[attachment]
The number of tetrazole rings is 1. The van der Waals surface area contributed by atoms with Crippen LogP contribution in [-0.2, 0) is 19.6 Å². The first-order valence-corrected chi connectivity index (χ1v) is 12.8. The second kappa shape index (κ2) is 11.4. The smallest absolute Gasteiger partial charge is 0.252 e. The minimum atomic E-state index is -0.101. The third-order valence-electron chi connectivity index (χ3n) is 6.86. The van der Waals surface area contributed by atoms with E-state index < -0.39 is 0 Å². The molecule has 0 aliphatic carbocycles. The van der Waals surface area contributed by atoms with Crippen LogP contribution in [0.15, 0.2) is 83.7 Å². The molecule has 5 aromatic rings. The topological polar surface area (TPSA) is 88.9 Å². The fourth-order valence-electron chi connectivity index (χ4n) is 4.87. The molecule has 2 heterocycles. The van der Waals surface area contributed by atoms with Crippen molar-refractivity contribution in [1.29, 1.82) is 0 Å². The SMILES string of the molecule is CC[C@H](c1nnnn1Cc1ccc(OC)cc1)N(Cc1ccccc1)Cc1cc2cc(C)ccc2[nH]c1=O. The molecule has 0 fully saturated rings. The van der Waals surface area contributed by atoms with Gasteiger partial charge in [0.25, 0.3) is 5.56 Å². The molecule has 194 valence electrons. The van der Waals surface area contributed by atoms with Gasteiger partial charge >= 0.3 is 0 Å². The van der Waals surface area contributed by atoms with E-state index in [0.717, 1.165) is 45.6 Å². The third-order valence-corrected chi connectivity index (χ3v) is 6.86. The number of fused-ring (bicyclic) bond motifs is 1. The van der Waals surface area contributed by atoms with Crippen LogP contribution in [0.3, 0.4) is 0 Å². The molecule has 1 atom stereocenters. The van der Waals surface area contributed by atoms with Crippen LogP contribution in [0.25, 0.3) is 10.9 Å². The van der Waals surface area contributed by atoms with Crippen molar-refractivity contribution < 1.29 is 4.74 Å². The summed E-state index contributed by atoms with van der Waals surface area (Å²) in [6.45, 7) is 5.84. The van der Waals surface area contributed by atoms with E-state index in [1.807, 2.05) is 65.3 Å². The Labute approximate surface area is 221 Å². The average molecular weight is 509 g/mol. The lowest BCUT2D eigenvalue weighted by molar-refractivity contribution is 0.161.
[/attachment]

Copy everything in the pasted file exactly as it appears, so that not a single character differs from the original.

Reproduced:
The number of tetrazole rings is 1. The van der Waals surface area contributed by atoms with Crippen LogP contribution in [-0.2, 0) is 19.6 Å². The first-order valence-corrected chi connectivity index (χ1v) is 12.8. The second kappa shape index (κ2) is 11.4. The smallest absolute Gasteiger partial charge is 0.252 e. The minimum atomic E-state index is -0.101. The third-order valence-electron chi connectivity index (χ3n) is 6.86. The van der Waals surface area contributed by atoms with E-state index < -0.39 is 0 Å². The molecule has 0 aliphatic carbocycles. The van der Waals surface area contributed by atoms with Crippen LogP contribution in [0.15, 0.2) is 83.7 Å². The molecule has 5 aromatic rings. The topological polar surface area (TPSA) is 88.9 Å². The fourth-order valence-electron chi connectivity index (χ4n) is 4.87. The molecule has 2 heterocycles. The van der Waals surface area contributed by atoms with Crippen molar-refractivity contribution in [1.29, 1.82) is 0 Å². The SMILES string of the molecule is CC[C@H](c1nnnn1Cc1ccc(OC)cc1)N(Cc1ccccc1)Cc1cc2cc(C)ccc2[nH]c1=O. The molecule has 0 fully saturated rings. The van der Waals surface area contributed by atoms with Gasteiger partial charge in [0.25, 0.3) is 5.56 Å². The molecule has 194 valence electrons. The van der Waals surface area contributed by atoms with Gasteiger partial charge >= 0.3 is 0 Å². The van der Waals surface area contributed by atoms with E-state index in [0.717, 1.165) is 45.6 Å². The third-order valence-corrected chi connectivity index (χ3v) is 6.86. The number of fused-ring (bicyclic) bond motifs is 1. The van der Waals surface area contributed by atoms with Crippen LogP contribution in [0.3, 0.4) is 0 Å². The molecule has 1 atom stereocenters. The van der Waals surface area contributed by atoms with Crippen LogP contribution in [0.25, 0.3) is 10.9 Å². The van der Waals surface area contributed by atoms with Crippen molar-refractivity contribution < 1.29 is 4.74 Å². The summed E-state index contributed by atoms with van der Waals surface area (Å²) in [6.45, 7) is 5.84. The van der Waals surface area contributed by atoms with E-state index in [1.807, 2.05) is 65.3 Å². The Labute approximate surface area is 221 Å². The average molecular weight is 509 g/mol. The lowest BCUT2D eigenvalue weighted by molar-refractivity contribution is 0.161.